— Today, the average consumer is stuck in old structures and is in the hands of the big e-commerce platforms. These players drive the consumer into their system of discounts and a hunt for the lowest price; sign up for a newsletter, get 10% off, put some more products in the basket, free delivery… Instead, I want the question of a personal budget to be one of the starting points. I would say that the consumer buying fashion items is looking for a personal fit in terms of style, budget, and sustainability. When looking at market research, we can see that saving money is a vital question for today’s consumers, but also that it’s hard — close to impossible — to compare different types of sustainability information the different brands and companies provide. It’s also extremely time-consuming for you to do that research yourself, to be able to make the right choice, which is why I think services like ours are vital on the market.

The industry constantly talks about the sustainability issue. Is it also more important for the consumer today than, say, five years ago? Or is the price still decisive?

— From my point of view, consumers are now more focused on sustainability and the issues around energy consumption than five years ago. Before that, brands and companies that also worked with sustainability as a part of their business could be transparent, but those who weren’t didn’t need to put up the information for show.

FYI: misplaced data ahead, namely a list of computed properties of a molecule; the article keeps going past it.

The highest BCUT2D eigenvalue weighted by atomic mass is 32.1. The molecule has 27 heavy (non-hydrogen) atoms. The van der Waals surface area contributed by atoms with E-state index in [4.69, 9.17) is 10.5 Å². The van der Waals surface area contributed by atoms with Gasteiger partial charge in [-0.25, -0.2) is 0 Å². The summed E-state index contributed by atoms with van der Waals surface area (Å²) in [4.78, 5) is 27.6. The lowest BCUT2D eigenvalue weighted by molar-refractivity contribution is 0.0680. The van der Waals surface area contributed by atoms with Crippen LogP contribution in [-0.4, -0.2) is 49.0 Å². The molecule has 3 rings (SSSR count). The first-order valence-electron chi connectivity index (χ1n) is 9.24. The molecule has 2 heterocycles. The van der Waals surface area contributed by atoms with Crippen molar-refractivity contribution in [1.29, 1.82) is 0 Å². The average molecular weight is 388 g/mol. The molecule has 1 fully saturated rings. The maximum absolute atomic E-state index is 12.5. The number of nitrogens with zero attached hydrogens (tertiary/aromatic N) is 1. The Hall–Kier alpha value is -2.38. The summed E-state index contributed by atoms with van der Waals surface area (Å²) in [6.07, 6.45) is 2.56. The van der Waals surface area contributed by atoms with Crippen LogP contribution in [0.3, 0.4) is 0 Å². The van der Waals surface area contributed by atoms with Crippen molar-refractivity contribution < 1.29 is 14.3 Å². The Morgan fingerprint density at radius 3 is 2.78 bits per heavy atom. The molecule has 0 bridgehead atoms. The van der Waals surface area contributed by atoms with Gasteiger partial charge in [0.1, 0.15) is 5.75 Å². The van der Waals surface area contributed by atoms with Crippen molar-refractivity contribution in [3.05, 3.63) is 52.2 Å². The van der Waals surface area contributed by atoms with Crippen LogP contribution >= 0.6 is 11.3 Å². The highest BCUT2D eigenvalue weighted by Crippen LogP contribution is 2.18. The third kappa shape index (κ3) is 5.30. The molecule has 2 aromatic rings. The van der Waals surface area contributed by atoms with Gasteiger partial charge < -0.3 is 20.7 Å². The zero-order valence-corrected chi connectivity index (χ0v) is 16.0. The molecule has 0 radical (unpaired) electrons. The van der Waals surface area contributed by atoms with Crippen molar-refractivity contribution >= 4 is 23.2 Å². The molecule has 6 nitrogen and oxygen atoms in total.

— With that in mind, today’s consumers expect companies to tell them where and how they work with sustainability, but of course, the price is and will always be important in the consumer’s decision process. However, I think that consumers are starting to understand and are more open to paying more for products that are better, made with better working conditions in the factories, and have a lower carbon footprint.

”The brands want to create change, but they are scared that they will make the wrong decisions that could be devastating for their future”

How good are the brands to respond to these, slowly, more demanding customers? Are they, so to say, ’sustainable enough’? And when you meet the brands, what do you feel that they can do better in terms of sustainability?

— I would say that the brands want to create change, but they are scared that they will make the wrong decisions that could be devastating for their future. In addition, the brands think it is hard to know how consumers will respond to their investments. I think it’s important that the brands take a stand and decide what is important for them and then actively work with it, not because they should, but because they want to, Thorén shares, continuing,